An interesting article on new issues arising from the increasingly digital artifacts of writers.
"'Once we learned how to preserve paper, we were good,' says Naomi L. Nelson, interim director of the manuscript, archives, and rare-book library at Emory University's Robert W. Woodruff Library. 'That really hasn't changed a lot. With computers it's a whole different ballgame.'"
In addition the article touches on some interesting areas of intellectual property (or the uncertainty of it):
"Information that lives inside a writer's personal hardware — like the data on Mr. Updike's floppy disks or Mr. Rushdie's hard drives — may not have physical dimensions, but it is at least attached to a single device that is owned by somebody. 'It's physically here,' says Mr. Kirschenbaum, gesturing toward a shelf of Apple Classic computers, donated to the Maryland institute by the poet Deena Larsen. 'I can wrap my arms around it.'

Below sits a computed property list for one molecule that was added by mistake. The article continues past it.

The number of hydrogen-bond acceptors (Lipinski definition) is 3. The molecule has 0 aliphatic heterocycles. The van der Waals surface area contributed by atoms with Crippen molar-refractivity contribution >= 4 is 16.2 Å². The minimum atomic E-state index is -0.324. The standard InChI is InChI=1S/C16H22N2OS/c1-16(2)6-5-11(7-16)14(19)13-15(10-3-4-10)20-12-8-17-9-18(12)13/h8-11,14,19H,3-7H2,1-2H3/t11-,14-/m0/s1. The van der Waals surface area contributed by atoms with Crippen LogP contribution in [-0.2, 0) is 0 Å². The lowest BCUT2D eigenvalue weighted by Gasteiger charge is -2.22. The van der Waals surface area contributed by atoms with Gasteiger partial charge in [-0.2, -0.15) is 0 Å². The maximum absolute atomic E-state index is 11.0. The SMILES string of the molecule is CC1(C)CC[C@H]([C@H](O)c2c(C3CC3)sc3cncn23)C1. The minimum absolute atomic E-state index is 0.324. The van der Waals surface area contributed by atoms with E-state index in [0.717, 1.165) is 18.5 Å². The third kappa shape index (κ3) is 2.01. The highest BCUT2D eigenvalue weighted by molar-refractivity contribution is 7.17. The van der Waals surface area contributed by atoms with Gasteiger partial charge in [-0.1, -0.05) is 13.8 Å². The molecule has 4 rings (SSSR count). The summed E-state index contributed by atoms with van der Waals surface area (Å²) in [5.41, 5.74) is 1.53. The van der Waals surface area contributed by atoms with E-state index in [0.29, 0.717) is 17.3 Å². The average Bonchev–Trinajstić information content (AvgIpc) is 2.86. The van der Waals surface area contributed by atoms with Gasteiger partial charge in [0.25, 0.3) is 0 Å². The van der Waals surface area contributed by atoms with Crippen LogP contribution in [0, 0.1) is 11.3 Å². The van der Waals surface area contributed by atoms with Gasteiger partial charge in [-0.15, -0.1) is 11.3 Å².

Not so with e-mail and social-media content. These are not programs run on individual computers; they are Web-based services, hosted remotely by companies like Facebook and Google. The content exists in an ethereal mass of data known in information-technology circles as 'the cloud.' There, Mr. Kirschenbaum says, 'you get into this wilderness of competing terms of service.'
With more and more information being stored on the Web, it is no longer clear who owns what."